Source: library borrow
Rating: ★★★★★

Fate and fortune. Power and passion. What does it take to be the queen of a kingdom when you’re only seventeen?

Maya is cursed. With a horoscope that promises a marriage of death and destruction, she has earned only the scorn and fear of her father’s kingdom. Content to follow more scholarly pursuits, her whole world is torn apart when her father, the Raja, arranges a wedding of political convenience to quell outside rebellions. Soon Maya becomes the queen of Akaran and wife of Amar. Neither roles are what she expected: As Akaran’s queen, she finds her voice and power. As Amar’s wife, she finds something else entirely: Compassion. Protection. Desire…

But Akaran has its own secrets—thousands of locked doors, gardens of glass, and a tree that bears memories instead of fruit. Soon, Maya suspects her life is in danger. Yet who, besides her husband, can she trust? With the fate of the human and Otherworldly realms hanging in the balance, Maya must unravel an ancient mystery that spans reincarnated lives to save those she loves the most…including herself.

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The Star-Touched Queen is the most poetic, beautifully crafted tapestry of YA I think I’ve ever read. It’s just really lovely. 10/10 wordsmithing. Roshani’s writing has this quality that just drew me along on a current. This took eleven days to finish because I was intentionally dragging my heels and didn’t want it to end.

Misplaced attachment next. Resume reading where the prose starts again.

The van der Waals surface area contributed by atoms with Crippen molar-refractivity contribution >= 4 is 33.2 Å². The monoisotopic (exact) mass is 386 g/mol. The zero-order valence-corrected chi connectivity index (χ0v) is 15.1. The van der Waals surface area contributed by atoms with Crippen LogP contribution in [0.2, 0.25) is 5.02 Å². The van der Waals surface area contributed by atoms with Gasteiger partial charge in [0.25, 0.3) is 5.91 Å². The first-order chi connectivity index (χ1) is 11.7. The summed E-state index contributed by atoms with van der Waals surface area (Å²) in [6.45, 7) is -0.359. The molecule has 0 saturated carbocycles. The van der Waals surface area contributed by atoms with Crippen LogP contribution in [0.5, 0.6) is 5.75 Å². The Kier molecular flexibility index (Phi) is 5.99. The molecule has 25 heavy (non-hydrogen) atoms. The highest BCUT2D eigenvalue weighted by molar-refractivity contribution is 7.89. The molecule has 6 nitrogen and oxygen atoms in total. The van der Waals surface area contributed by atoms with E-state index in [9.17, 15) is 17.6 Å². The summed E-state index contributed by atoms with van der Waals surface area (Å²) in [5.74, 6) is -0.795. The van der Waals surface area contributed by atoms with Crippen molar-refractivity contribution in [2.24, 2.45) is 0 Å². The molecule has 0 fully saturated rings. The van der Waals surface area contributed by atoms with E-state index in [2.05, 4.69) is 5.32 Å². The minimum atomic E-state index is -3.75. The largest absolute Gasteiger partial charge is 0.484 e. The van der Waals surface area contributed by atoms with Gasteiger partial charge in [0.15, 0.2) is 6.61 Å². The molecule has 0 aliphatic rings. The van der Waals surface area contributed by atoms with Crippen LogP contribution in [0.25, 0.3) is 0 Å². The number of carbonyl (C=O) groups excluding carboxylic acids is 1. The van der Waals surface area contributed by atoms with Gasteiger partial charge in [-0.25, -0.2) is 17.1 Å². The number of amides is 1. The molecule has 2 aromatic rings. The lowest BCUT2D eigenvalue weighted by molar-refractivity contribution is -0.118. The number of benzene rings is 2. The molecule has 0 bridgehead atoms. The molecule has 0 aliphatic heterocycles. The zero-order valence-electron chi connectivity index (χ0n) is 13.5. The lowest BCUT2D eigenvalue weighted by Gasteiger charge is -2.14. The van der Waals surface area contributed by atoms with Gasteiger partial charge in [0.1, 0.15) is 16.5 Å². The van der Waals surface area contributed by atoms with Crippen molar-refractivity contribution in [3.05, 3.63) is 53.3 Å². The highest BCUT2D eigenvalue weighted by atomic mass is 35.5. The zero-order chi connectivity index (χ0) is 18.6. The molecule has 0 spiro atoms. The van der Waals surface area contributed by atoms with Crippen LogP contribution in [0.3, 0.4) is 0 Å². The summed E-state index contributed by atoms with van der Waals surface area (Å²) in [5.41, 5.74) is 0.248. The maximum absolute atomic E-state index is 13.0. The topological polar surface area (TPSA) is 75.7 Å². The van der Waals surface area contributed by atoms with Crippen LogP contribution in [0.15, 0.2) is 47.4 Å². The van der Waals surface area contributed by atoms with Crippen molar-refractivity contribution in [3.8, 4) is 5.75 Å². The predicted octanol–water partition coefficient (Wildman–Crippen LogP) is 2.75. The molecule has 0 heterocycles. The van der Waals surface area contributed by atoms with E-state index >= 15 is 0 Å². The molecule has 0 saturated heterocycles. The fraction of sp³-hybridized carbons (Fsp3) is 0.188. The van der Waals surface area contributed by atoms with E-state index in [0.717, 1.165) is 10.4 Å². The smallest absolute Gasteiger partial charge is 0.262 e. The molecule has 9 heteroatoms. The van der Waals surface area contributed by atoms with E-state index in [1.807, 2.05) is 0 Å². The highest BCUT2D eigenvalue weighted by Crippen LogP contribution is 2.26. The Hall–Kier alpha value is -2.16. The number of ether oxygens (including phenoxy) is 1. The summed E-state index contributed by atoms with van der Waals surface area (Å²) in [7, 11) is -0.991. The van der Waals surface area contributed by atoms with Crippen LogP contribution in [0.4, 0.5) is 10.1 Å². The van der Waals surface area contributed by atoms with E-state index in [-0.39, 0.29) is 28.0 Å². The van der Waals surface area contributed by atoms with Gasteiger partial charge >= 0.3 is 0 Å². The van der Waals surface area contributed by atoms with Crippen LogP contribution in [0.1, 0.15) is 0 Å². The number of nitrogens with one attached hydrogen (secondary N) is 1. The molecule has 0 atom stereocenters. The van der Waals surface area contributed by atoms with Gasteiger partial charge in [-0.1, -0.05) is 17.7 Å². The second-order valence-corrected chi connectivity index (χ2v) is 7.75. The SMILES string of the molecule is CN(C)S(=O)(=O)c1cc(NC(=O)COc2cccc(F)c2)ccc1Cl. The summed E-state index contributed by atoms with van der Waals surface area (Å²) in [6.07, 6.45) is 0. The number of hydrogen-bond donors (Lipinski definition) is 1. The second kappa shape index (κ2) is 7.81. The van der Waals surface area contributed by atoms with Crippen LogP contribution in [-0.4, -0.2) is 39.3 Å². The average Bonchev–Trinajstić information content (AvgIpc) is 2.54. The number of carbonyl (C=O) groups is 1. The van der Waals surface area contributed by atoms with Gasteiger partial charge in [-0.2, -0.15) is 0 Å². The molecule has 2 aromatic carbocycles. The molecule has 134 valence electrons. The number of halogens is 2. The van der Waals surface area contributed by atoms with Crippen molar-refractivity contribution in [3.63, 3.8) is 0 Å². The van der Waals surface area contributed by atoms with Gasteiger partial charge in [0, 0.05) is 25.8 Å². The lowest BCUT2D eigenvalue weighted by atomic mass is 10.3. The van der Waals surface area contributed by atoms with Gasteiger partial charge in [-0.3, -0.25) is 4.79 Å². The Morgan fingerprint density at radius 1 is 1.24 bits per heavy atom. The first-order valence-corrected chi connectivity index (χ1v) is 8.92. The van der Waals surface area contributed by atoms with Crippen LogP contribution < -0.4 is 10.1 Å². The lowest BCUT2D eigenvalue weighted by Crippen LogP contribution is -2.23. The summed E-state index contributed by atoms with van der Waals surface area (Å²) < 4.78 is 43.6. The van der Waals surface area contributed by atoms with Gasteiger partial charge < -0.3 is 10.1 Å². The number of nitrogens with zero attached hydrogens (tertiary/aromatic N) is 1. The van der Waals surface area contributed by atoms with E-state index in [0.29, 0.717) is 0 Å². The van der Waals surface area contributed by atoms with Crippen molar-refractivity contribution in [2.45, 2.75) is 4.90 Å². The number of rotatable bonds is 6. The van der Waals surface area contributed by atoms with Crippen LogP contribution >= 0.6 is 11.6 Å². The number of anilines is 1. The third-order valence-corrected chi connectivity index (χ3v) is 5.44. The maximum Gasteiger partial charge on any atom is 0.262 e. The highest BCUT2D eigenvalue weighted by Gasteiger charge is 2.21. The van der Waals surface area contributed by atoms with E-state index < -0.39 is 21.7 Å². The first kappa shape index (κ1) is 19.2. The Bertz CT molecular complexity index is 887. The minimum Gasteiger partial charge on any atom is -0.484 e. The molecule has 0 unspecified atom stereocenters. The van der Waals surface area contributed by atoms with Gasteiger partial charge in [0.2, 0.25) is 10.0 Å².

I was surprised how much I enjoyed this, given how steeped it is in romance and I tend to not be a fan of kissing. I suspect the reason I was rooting for the romance is because it wasn’t shoehorned in – it was part of the plot, and entirely necessary. (And sweet, even if it was extra at points.) It’s also certified love triangle free, hooray! The romance is a little insta-lovey, but it’s for a reason I could easily excuse. To be perfectly honest, I had already bought this hook, line, and sinker by that point so even if it didn’t have a reason I would’ve probably swallowed it with minimal resistance anyway.

Maya was properly flawed, which I found refreshing. Toward the end (mostly after the start of part two) I found her a little weirdly detached from the story but I think that might suit the circumstances even if I found it a bit jarring. I won’t say more than that – I wouldn’t want to spoil anything.

More than I was surprised by the kissing, I was surprised by how often I was surprised by the plot twists. I’m definitely not used to such lyrical prose in YA – I can count on both hands the number of times I’ve read a novel as airy and delicious as this. It’s something I wouldn’t mind getting used to! *cough cough*